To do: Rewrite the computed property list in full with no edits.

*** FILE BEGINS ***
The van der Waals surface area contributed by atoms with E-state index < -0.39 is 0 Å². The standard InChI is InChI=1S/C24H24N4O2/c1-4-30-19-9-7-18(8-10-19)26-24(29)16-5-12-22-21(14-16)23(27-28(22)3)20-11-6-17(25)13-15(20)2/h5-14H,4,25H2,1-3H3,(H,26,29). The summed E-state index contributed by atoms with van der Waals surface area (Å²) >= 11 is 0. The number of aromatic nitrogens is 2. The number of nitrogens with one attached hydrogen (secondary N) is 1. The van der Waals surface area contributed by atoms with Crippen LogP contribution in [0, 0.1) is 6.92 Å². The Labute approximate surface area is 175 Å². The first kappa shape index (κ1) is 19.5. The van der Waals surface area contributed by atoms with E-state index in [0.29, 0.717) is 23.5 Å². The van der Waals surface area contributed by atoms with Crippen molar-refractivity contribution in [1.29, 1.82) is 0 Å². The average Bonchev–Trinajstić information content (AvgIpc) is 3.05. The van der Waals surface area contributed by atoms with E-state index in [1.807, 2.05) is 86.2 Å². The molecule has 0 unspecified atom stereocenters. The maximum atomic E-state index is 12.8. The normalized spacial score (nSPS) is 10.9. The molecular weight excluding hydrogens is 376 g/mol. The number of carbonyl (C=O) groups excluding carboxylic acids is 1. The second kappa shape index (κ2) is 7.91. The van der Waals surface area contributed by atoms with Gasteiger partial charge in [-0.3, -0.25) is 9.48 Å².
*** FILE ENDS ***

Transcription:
The van der Waals surface area contributed by atoms with E-state index < -0.39 is 0 Å². The standard InChI is InChI=1S/C24H24N4O2/c1-4-30-19-9-7-18(8-10-19)26-24(29)16-5-12-22-21(14-16)23(27-28(22)3)20-11-6-17(25)13-15(20)2/h5-14H,4,25H2,1-3H3,(H,26,29). The summed E-state index contributed by atoms with van der Waals surface area (Å²) >= 11 is 0. The number of aromatic nitrogens is 2. The number of nitrogens with one attached hydrogen (secondary N) is 1. The van der Waals surface area contributed by atoms with Crippen LogP contribution in [0, 0.1) is 6.92 Å². The Labute approximate surface area is 175 Å². The first kappa shape index (κ1) is 19.5. The van der Waals surface area contributed by atoms with E-state index in [0.29, 0.717) is 23.5 Å². The van der Waals surface area contributed by atoms with Crippen molar-refractivity contribution in [1.29, 1.82) is 0 Å². The average Bonchev–Trinajstić information content (AvgIpc) is 3.05. The van der Waals surface area contributed by atoms with E-state index in [1.807, 2.05) is 86.2 Å². The molecule has 0 unspecified atom stereocenters. The maximum atomic E-state index is 12.8. The normalized spacial score (nSPS) is 10.9. The molecular weight excluding hydrogens is 376 g/mol. The number of carbonyl (C=O) groups excluding carboxylic acids is 1. The second kappa shape index (κ2) is 7.91. The van der Waals surface area contributed by atoms with Gasteiger partial charge in [-0.3, -0.25) is 9.48 Å².